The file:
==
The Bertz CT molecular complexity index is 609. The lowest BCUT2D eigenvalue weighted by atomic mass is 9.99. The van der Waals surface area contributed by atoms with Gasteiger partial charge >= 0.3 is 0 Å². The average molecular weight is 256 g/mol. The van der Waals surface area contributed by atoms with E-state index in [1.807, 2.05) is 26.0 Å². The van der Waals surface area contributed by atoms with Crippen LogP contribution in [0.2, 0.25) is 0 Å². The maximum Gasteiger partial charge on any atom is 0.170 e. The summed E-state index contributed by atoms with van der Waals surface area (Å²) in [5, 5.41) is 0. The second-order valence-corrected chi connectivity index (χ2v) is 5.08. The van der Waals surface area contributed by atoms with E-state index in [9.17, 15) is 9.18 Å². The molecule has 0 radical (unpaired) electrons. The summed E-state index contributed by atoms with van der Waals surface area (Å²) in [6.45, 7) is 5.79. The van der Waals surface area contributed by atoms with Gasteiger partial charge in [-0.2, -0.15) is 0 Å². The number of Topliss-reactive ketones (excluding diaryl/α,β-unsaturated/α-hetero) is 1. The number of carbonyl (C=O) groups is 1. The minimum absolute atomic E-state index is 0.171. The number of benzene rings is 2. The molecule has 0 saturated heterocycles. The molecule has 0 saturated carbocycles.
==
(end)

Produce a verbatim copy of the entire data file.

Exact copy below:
The Bertz CT molecular complexity index is 609. The lowest BCUT2D eigenvalue weighted by atomic mass is 9.99. The van der Waals surface area contributed by atoms with Gasteiger partial charge >= 0.3 is 0 Å². The average molecular weight is 256 g/mol. The van der Waals surface area contributed by atoms with E-state index in [1.807, 2.05) is 26.0 Å². The van der Waals surface area contributed by atoms with Crippen LogP contribution in [0.2, 0.25) is 0 Å². The maximum Gasteiger partial charge on any atom is 0.170 e. The summed E-state index contributed by atoms with van der Waals surface area (Å²) in [5, 5.41) is 0. The second-order valence-corrected chi connectivity index (χ2v) is 5.08. The van der Waals surface area contributed by atoms with E-state index in [9.17, 15) is 9.18 Å². The molecule has 0 radical (unpaired) electrons. The summed E-state index contributed by atoms with van der Waals surface area (Å²) in [6.45, 7) is 5.79. The van der Waals surface area contributed by atoms with Gasteiger partial charge in [-0.2, -0.15) is 0 Å². The number of Topliss-reactive ketones (excluding diaryl/α,β-unsaturated/α-hetero) is 1. The number of carbonyl (C=O) groups is 1. The minimum absolute atomic E-state index is 0.171. The number of benzene rings is 2. The molecule has 0 saturated heterocycles. The molecule has 0 saturated carbocycles.